Edit ,Replying to comment and additions to question

Is the photon ejected after collision is the same photon which was thrown in if not what happened to the previous photon and what is going on with the energy involved with previous photon in the above mentioned situation as energy cannot be absorbed.

You have to realize that elementary particles are indistinguishable except for their quantum numbers. There is no naming for individual electrons or photons so it does not make sense to talk of what happened to the "previous photon". Generically you can say that an elastically scattered photon is the "same" photon with the same energy E=h*nu . An inelastically scattered photon changes by giving up part of its energy to the crystal or the atom or the electron (kicking it out of its bound state) . A totally absorbed photon, if it has kicked an electron to a higher energy level, disappears from the picture its energy absorbed and its quantum numbers balanced in the reaction

When this photon collides (perpendicularly) at that very moment of collision is it at rest?

A photon can never be at rest, it is always traveling with velocity c in all inertial frames one can cook up. It is either absorbed or scattered . The probability of this happening is predicted by QED calculations, depending on the boundary conditions of the problem.

EDIT2 replying to comment:

the way a ball bounces back from a totally elastic wall, even classically it is not at rest" would you show me graph of speed of the ball vs time. and if i ask a gentle question What is the speed of ball(and photon) at the very moment of collision(t=t0). As i understand v=dx/dt at (t=t0) it is discontinues how can you say the speed of photon is c at t=t0

Let us not confused the vector velocity, which does change, with speed, which is a scalar and for the photon has the same value always. It is discontinuous at exact t=o classically though. In the classical case of the ball one would use delta functions to describe what happens at the impact on the vector going to infinitesimal times and space locations. At that point one would reach the quantum mechanical domain and with some very complex equations one would be able to describe t=0, with a delta(t) due to the Heisenberg Uncertainty principle. The speed of the ball will be the same after that delta( t), ( from energy conservation of the total elastic scattering) the velocity in the opposite direction.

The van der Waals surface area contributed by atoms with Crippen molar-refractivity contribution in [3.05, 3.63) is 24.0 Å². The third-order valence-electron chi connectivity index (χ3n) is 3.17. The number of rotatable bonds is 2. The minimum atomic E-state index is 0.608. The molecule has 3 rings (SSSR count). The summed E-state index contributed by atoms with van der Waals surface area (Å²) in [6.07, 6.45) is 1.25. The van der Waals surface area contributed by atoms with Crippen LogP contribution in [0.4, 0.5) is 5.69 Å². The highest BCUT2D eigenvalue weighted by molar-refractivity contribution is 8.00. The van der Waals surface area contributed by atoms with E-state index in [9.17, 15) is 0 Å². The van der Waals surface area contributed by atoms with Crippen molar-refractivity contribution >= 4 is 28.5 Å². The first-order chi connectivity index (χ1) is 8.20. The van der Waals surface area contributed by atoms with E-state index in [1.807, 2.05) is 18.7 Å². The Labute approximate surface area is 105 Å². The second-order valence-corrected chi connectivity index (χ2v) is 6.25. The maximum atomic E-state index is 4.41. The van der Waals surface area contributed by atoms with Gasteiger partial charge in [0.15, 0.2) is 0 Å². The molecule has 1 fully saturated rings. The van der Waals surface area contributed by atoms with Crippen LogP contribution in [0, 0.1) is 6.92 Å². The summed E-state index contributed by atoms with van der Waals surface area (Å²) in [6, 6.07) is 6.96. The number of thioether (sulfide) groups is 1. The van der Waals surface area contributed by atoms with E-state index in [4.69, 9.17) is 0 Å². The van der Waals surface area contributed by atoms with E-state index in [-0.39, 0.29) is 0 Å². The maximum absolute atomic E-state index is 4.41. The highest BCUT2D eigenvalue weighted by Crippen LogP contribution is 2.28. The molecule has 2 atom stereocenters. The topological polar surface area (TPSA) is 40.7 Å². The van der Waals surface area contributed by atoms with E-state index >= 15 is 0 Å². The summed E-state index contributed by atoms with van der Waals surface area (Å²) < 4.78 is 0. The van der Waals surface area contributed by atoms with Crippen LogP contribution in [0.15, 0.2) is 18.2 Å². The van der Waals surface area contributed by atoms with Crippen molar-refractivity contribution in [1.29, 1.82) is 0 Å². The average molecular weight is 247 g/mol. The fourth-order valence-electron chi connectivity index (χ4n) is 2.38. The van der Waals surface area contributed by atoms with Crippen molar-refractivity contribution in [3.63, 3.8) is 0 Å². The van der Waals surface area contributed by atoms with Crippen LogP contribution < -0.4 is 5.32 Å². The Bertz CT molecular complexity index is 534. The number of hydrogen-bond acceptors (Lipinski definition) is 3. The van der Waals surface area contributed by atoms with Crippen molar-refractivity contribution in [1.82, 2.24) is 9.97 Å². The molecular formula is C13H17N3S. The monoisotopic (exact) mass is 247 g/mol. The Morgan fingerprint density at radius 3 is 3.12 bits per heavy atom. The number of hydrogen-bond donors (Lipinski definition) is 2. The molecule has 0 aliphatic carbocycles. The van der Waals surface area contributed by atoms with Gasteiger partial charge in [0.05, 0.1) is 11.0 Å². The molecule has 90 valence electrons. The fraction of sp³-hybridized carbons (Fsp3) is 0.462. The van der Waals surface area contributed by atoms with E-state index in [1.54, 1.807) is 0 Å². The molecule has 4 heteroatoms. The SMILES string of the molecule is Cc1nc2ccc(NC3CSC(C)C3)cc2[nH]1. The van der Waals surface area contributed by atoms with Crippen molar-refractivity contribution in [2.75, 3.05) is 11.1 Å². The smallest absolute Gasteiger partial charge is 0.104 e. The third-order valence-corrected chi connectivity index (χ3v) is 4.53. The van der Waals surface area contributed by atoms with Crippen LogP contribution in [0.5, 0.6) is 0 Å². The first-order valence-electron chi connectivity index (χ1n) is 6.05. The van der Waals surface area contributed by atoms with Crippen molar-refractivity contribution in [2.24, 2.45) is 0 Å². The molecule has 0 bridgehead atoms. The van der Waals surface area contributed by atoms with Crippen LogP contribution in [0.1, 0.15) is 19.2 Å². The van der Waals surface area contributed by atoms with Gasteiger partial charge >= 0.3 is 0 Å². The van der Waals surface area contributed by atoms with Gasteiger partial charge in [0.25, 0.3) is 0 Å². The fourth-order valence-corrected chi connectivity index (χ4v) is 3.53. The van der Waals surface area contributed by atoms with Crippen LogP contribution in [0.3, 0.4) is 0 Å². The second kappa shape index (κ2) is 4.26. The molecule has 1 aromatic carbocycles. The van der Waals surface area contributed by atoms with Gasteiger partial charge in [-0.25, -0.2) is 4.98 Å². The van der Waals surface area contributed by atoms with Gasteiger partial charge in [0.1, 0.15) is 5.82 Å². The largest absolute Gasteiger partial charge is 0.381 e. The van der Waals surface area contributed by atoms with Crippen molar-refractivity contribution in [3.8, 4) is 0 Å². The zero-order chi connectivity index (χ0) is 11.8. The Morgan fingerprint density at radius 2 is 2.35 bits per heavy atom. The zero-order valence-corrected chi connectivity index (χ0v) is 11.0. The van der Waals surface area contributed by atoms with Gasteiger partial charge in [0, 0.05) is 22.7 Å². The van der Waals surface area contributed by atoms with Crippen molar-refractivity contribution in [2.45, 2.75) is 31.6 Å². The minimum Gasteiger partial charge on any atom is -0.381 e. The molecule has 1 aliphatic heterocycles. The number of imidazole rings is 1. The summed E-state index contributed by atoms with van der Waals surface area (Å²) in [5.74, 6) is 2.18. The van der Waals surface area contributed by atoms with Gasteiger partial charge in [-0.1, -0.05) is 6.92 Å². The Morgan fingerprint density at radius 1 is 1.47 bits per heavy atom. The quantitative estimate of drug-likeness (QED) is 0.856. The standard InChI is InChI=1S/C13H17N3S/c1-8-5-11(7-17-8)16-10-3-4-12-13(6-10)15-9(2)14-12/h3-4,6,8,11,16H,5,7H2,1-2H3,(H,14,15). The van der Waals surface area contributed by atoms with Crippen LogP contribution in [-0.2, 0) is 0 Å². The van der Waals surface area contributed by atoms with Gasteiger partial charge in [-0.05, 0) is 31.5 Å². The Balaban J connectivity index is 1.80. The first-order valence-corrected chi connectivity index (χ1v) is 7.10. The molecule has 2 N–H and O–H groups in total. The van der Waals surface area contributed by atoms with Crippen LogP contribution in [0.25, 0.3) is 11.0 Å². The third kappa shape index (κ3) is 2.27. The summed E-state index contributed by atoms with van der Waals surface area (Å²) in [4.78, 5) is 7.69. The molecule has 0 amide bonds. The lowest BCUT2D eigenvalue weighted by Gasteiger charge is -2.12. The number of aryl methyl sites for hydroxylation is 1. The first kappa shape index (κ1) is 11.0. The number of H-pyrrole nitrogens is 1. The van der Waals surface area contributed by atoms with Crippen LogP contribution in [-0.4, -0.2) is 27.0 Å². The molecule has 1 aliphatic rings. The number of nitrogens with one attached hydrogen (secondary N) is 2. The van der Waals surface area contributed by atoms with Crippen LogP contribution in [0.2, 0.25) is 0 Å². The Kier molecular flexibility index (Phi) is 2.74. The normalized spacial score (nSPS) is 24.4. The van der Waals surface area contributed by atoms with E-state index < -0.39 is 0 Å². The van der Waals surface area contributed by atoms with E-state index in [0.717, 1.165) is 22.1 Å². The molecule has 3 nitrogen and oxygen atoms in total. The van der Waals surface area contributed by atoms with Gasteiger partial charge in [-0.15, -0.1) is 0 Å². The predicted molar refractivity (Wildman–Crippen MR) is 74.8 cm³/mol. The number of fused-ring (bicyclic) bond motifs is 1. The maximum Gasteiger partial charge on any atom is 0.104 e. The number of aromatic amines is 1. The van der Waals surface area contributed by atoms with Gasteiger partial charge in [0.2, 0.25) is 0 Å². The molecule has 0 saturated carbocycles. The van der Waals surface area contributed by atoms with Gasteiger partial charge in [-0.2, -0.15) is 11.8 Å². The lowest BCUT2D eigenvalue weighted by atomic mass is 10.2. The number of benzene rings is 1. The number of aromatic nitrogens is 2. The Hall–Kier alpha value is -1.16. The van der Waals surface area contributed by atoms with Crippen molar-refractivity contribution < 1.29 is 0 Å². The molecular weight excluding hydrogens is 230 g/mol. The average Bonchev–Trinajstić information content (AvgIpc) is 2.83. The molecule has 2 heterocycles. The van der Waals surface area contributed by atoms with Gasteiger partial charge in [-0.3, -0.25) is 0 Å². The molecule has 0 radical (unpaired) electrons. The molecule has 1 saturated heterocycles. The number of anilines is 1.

Quantum mechanically there are Feynman diagrams that describe the interaction of photons with matter,where at the point of "contact" with the fields of the atoms the photon is "absorbed" to a virtual electron and then re emitted. Virtual means the electron is off mass shell, its " rest mass" different from zero for the electron. Once the photon is scattered it is on mass shell again, with rest mass=0 and speed c. Have a look at this chapter to understand the complexity of the matter. And here is a link with calculations and Feynman diagrams for elastic (Thomson and Ra)yleigh scattering.

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  • $\begingroup$ Can we have elastic scattering in _compton Effect_as i conceived in my question. Please let me know whether my question is technically correct or is worthless. $\endgroup$ – user31782 Dec 7 '13 at 15:15
  • $\begingroup$ Your question as it is is correct but you will need a serious course in physics to be able to grasp the complexity of scattering at the quantum level. For example if you had studied special relativity you would know that the photon is never at rest because it has a mass of zero and it travels with velocity c . $\endgroup$ – anna v Dec 7 '13 at 16:16
  • $\begingroup$ I just want to know. is the probability of such event is $0$. $\endgroup$ – user31782 Dec 7 '13 at 16:31
  • $\begingroup$ If the event you are talking about is for the photon to be at rest, the probability is zero by construction of the theory, which theory has been validated with innumerable experiments. $\endgroup$ – anna v Dec 7 '13 at 16:33
  • $\begingroup$ No the probability to reflect at $180^0$ in compton effect $\endgroup$ – user31782 Dec 7 '13 at 16:36
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Figured it would be interesting to look at some X-ray scattering cross-sections for carbon. A wide variety of scattering processes are involved. I suggest the OP have a look at the different scattering mechanisms involved.

Fig. 3-1. "Total photon cross section $\sigma_{\hbox{tot}}$ in carbon, as a function of energy, showing the contributions of different processes: $\tau$, atomic photo-effect (electron ejection, photon absorption); ,$\sigma_{\hbox{coh}}$ coherent scat­tering (Rayleigh scattering—atom neither ionized nor excited); $\sigma_{\hbox{incho}}$ incoherent scattering (Compton scattering off an electron);$\kappa_n$ pair production, nuclear field;$\kappa_n$ pair production, electron field; $\sigma_{\hbox{ph}}$ photonuclear absorption (nuclear absorption, usually followed by emission of a neutron or other particle)" From this Lawrence Berkeley document.

enter image description here